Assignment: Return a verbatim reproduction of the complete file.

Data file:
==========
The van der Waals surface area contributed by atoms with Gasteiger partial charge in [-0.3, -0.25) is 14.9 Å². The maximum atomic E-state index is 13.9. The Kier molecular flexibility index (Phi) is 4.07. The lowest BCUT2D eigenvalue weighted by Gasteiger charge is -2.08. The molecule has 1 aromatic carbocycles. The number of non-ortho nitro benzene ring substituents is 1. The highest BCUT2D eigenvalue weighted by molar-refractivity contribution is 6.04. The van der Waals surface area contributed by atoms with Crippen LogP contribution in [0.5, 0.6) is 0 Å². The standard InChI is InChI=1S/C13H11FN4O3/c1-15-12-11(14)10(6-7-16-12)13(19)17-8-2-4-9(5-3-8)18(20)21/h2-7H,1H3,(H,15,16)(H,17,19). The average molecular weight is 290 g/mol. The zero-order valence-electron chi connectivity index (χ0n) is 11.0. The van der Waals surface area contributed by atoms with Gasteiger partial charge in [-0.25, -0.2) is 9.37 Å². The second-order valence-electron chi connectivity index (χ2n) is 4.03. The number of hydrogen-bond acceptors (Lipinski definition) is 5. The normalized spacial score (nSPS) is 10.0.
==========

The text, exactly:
The van der Waals surface area contributed by atoms with Gasteiger partial charge in [-0.3, -0.25) is 14.9 Å². The maximum atomic E-state index is 13.9. The Kier molecular flexibility index (Phi) is 4.07. The lowest BCUT2D eigenvalue weighted by Gasteiger charge is -2.08. The molecule has 1 aromatic carbocycles. The number of non-ortho nitro benzene ring substituents is 1. The highest BCUT2D eigenvalue weighted by molar-refractivity contribution is 6.04. The van der Waals surface area contributed by atoms with Crippen LogP contribution in [0.5, 0.6) is 0 Å². The standard InChI is InChI=1S/C13H11FN4O3/c1-15-12-11(14)10(6-7-16-12)13(19)17-8-2-4-9(5-3-8)18(20)21/h2-7H,1H3,(H,15,16)(H,17,19). The average molecular weight is 290 g/mol. The zero-order valence-electron chi connectivity index (χ0n) is 11.0. The van der Waals surface area contributed by atoms with Gasteiger partial charge in [-0.25, -0.2) is 9.37 Å². The second-order valence-electron chi connectivity index (χ2n) is 4.03. The number of hydrogen-bond acceptors (Lipinski definition) is 5. The normalized spacial score (nSPS) is 10.0.